July 13, 2011

Round one of the July Humphrey-Hawkins testimony revealed little that wasn’t already obvious from known information, such as lackluster economic data trends and past Fed communications like the latest FOMC minutes and the Chairman’s press conference last month.  The FOMC bias continues to err on the side of insufficient growth in jobs and GDP.  Growth in the first half of 2011 was weaker than monetary officials anticipated, and although gradually improving conditions are predicted in the second half and 2012-13, officials are not convinced such will happen to the extent assumed and are prepared to stimulate additionally if the economy deviates substantially on the south side of their forecast.  A sequence of steps to be followed in an eventual exit strategy that will reduce the central bank balance sheet and normalize interest rates was reiterated pretty much as outlined previously.

Talk of an exit strategy is getting ahead of the present reality.  In this trust-but-verify interlude, the extremely accommodative stance in the wake of QE2 is not going to be tightened for quite some time longer, and further ease hasn’t been ruled out before the exit strategy is activated.  Bernanke estimates that the impact of the second quantitative easing from November 2010 through last month will be akin to a reduction in the federal funds rate that is very uncertain in size but centered on three-quarters of a percentage point. 

The market knows, too, that FOMC thinking is not monolithic at the moment, but Chairman Bernanke sides with the more dovish wing that worries more deeply about the damage of premature tightening than the consequences of starting to snug later than one optimally should.  Critics of the Fed, and some of the FOMC’s own people, think that ultra-low interest rates are actually impeding short-term as well as long-term growth.  That’s an interpretation that Mr. Bernanke does not share.  Such a deviation would presumably promote a soft dollar, other factors being the same.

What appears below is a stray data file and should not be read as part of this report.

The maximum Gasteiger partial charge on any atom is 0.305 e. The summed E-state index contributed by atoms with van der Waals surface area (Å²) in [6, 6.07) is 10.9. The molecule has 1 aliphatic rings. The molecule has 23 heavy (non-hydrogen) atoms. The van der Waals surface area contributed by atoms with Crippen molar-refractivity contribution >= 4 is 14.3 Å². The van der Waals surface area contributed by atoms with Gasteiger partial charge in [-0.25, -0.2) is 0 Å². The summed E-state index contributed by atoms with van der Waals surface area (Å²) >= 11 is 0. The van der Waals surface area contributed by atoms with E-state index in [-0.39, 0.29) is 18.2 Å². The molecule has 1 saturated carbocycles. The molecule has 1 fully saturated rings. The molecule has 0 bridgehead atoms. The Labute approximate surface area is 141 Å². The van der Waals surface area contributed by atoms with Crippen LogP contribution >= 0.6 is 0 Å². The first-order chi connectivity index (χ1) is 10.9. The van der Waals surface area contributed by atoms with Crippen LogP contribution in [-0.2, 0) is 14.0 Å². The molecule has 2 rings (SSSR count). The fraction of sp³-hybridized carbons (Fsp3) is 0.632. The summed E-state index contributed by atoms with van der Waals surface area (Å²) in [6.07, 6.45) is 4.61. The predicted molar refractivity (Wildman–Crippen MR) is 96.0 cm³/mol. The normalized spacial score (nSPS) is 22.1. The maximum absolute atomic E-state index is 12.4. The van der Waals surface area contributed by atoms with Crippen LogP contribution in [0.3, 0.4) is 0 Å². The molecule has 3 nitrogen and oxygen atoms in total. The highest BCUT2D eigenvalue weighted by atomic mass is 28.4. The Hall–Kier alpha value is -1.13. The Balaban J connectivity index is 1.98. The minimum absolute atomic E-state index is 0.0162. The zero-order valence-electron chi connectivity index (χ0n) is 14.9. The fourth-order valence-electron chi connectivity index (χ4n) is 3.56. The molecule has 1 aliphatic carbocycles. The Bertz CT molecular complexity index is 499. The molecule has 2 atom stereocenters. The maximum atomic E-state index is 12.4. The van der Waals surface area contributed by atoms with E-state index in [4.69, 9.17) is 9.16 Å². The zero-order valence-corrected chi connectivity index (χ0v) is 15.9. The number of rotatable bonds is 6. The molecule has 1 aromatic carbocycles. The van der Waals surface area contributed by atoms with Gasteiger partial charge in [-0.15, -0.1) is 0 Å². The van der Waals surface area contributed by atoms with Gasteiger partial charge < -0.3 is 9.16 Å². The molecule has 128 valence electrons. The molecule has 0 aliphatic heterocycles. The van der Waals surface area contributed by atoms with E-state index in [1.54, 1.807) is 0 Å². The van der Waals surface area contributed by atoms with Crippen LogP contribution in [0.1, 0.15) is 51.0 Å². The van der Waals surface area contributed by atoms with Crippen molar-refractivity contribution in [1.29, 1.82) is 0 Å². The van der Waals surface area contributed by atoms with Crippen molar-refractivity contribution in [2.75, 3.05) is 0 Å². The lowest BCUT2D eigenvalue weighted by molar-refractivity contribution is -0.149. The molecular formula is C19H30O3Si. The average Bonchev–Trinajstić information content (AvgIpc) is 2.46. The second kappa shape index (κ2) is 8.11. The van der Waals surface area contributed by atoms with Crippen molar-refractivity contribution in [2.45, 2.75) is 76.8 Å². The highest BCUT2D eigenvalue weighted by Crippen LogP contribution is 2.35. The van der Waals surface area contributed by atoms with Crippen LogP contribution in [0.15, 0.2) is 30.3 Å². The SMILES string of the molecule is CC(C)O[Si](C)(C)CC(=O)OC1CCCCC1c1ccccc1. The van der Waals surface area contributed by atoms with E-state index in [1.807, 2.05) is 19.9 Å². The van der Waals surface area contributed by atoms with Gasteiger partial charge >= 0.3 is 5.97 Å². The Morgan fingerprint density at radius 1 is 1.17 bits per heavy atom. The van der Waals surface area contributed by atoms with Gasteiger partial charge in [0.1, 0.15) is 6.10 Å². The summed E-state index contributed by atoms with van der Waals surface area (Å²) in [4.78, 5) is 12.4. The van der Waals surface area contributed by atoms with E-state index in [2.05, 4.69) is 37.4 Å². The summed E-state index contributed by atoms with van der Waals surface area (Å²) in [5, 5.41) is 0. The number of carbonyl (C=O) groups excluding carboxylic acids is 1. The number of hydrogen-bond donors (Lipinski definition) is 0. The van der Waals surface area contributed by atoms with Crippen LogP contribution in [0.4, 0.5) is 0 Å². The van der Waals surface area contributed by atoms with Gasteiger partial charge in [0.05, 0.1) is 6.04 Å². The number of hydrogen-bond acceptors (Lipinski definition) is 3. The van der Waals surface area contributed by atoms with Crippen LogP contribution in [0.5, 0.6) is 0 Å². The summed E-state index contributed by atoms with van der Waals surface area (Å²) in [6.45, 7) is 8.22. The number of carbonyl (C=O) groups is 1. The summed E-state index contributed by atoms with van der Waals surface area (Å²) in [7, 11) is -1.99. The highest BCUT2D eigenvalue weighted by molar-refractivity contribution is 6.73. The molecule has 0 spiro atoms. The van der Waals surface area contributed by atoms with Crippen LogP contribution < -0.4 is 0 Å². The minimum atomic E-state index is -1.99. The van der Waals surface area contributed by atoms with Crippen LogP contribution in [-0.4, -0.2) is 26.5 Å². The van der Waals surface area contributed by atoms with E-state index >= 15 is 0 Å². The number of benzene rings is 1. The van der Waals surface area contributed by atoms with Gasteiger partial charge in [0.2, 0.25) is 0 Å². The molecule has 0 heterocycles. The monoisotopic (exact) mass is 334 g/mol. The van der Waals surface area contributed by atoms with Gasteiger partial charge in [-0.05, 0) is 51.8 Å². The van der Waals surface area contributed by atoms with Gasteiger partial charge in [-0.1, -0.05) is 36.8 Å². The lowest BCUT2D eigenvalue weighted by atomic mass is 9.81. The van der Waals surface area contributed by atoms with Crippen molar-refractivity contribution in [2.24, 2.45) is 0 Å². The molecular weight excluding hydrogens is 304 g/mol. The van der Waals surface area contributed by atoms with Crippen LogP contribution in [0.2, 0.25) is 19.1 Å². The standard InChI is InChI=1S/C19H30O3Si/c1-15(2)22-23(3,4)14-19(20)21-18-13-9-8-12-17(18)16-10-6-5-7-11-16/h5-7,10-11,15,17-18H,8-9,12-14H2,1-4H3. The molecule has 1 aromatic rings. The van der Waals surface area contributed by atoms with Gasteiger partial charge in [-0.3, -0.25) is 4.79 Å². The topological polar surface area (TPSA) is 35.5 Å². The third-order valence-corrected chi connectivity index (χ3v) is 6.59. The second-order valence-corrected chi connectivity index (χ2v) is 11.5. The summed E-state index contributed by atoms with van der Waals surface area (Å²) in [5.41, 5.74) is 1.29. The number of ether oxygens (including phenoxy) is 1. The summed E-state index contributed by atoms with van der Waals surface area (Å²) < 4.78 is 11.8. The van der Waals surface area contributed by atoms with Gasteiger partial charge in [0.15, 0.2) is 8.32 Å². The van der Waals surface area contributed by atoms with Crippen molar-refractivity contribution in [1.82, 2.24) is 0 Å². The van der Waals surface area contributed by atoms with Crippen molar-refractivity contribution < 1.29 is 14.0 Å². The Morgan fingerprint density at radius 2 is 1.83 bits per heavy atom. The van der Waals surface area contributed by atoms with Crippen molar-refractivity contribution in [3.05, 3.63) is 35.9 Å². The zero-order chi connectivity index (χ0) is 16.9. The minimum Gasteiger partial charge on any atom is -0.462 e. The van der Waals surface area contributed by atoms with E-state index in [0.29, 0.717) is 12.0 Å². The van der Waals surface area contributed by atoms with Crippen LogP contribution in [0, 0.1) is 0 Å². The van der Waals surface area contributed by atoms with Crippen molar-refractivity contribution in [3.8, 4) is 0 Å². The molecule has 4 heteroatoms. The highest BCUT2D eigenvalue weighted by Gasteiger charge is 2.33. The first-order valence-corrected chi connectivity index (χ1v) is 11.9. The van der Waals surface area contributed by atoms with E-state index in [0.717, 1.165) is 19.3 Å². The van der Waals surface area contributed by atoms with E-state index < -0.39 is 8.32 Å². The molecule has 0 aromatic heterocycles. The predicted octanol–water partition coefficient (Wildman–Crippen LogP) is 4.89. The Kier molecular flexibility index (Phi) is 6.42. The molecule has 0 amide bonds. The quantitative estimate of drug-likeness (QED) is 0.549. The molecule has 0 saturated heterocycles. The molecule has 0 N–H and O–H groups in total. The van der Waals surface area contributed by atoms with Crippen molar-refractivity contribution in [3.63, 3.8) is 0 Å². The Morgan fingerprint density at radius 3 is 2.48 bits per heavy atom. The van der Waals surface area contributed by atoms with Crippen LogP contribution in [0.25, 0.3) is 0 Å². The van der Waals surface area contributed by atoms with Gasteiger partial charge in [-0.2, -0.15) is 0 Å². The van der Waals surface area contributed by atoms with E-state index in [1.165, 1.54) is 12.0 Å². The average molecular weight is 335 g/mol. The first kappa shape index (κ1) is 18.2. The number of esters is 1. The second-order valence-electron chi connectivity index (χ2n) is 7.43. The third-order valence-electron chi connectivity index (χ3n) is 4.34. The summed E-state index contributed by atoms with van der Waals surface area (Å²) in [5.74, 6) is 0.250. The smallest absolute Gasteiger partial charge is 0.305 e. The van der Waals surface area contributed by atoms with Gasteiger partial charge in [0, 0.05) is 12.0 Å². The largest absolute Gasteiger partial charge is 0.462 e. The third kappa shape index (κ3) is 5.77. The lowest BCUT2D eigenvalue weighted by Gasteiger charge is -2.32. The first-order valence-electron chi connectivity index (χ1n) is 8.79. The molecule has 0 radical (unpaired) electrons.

Stocks tried to rally on Bernanke’s testimony, but the day’s rise was small relative recent loses.  Higher inflation now than a year ago means the economy would have to deteriorate more this time than it did then then in order to elicit QE3.  Either policy remains steady, as it was from March to August of last year, or the economy virtually stalls, the Fed eases, and America will be experiencing ever more closely what Japan has been going through for twenty years.  More restrictive fiscal policy is coming by design or after horrendous market circumstances, so U.S. demand management as a whole is heading into more restrictive waters.  July 2011 is not August 2010 from a Fed policy standpoint. 

The rationale for a new rally in equities lies in the Fed’s baseline growth projections coming true of faster activity starting now and accelerating to 3.3-3.7% next year and 3.5-4.2% in 2013.  If the United States can accomplish that in spite of incrementally tighter macroeconomic policy, it will have made a meaningful start toward discrediting fears of America’s Japanification, but seeing is believing.  For now with 10-year Treasury yields extremely low at 2.88% just twenty days short of the debt hike ceiling witching hour, investors do not seem to be buying into the Fed’s optimism.

Copyright Larry Greenberg 2011.  All rights reserved.  No secondary distribution without express permission.

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